Israel tried, and could not sustain, a government not run by Netanyahu. During the pandemic, the nation held three elections in a year to try to form a government. Then a coalition of eight parties led by the Lapid party, featuring prominent Arab Israeli involvement, won power in 2021 and put Naftali Bennett in the PM role. It didn’t last, when that coalition collapsed in June 2022, triggering an election, which Netanyahu’s Likud, teamed with its ultra-Orthodox partners, won. This all happened while Netanyahu was on trial.
The Jewish state faces an existential crisis, one that will determine whether the secular state—with its judiciary and parliamentary process and the primacy of civil law—or the religious state—led by ultra-Orthodox Jews and hard core Zionists—will rule the people. The divide might lead to an impossible conundrum: should Israel even be the Jewish state, based on the customs, law, and preservation of the world’s Jews? Or should it continue to exist to serve the residents of the Land of Israel, which include Arabs, Palestinians, Jews, and Christians? Is it possible for both purposes to continue to co-exist?
I think these issues are important in the light of what’s going on in America. With Rep. Marjorie Taylor Greene calling for a “national divorce” of “red” and “blue” states, or “conservative” and “liberal” voters, and others bandying the idea of civil war, we can see what happens when a government is disrupted for the benefit of one man.
Donald Trump used his Truth Social platform to predict his own arrest this week. He encouraged his followers to protest. He put himself at the top of the news for a cycle, to coincide with the opening of his 2024 presidential campaign. He overshadowed his likely strongest competitor, Gov. Ron DeSantis, who has so far remained silent on Trump’s potential indictment. Trump will let the media do his bidding, in taking apart DeSantis. Trump will try to finesse his own legal troubles and use them to destroy his competition, somehow, even as the unfavored candidate, winning primaries by splitting the vote.
If elected in 2024, Trump will engage Schedule F in an executive order he penned in 2020 (and could restore), which would allow him to summarily replace thousands of midlevel bureaucrats all over the government (the “Deep State”). He would continue the politicalization of the Supreme Court, the reputation of which as a nonpartisan body has been greatly harmed of late (by the same media that hates Trump). Trump would seek to remake the U.S. government in a way that helps him, but at the same time he would subvert the rule of law and the Constitution under his own rule by fiat and political will.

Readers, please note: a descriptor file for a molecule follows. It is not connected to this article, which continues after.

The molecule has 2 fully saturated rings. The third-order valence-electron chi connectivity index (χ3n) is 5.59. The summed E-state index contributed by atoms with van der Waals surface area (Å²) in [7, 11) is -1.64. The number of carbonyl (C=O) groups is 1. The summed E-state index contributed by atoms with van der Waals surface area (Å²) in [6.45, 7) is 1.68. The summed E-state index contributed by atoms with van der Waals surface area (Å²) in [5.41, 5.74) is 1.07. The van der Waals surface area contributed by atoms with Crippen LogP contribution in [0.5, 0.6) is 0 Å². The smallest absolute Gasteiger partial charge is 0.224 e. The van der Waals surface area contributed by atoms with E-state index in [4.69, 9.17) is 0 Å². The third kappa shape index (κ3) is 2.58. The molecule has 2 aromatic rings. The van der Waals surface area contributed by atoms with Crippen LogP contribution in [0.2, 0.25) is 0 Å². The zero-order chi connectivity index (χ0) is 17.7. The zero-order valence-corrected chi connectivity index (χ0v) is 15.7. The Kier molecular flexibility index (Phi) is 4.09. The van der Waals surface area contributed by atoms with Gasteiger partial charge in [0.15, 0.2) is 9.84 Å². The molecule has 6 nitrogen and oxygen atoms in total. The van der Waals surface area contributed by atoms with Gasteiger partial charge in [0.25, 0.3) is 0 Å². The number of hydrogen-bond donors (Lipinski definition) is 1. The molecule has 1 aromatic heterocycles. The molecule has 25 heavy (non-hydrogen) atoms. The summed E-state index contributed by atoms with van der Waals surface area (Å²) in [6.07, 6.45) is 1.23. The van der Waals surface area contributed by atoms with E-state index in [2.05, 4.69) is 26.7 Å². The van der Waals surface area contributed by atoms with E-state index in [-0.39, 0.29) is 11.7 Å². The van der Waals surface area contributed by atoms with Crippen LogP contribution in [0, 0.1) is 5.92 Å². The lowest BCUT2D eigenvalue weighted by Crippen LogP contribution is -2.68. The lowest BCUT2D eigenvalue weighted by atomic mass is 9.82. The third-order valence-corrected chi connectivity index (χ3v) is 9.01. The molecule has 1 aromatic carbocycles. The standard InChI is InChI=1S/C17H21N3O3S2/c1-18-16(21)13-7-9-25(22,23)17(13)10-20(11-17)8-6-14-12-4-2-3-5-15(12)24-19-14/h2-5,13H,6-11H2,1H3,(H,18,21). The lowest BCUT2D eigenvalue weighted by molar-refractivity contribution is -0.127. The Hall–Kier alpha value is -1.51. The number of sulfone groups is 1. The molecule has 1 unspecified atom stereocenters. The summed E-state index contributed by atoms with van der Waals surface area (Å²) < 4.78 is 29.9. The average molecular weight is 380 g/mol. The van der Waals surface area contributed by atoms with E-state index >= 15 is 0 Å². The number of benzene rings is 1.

All the anti-Trump protests from 2016 through 2020, many of which were pure political theater, until the actions of Trump after his 2020 loss, would then become real, existential issues. In the U.S., it’s far harder to prosecute a sitting president (as we can see by the whole Stormy Daniels thing only now coming back) than it is in Israel. Israel’s Netanyahu is seeking the same kind of protection a sitting U.S. president has, at the cost of subverting his entire judiciary and submitting to the whims of 11 percent of his nation’s Jewish citizens (a lower percentage if you include Arabs—or those who are Muslim, or Christian).
You can see where Israel is today, and where America could be in just two years. We in America should heed Herzog’s warning: “the abyss is at our fingertips.” I have much faith that Israel will pull out some kind of rational answer to its problem. The pressures of being surrounded by sworn enemies, and facing down a resurgent Iran aligned with Russia tend to bring things into stark perspective. But Israel is flirting with its own future.
America could be exactly in the same place, but without the advantages of the small, tight-knit culture of Israel. We need to stop and decide if its more important that we find the best candidate possible or to prevent Trump from winning, even if that means backing Ron DeSantis. We need to pull a rabbit out of our hats just like Israel. We should be watching the Israelis very closely to see how they do it.
Follow Steve on Twitter @stevengberman.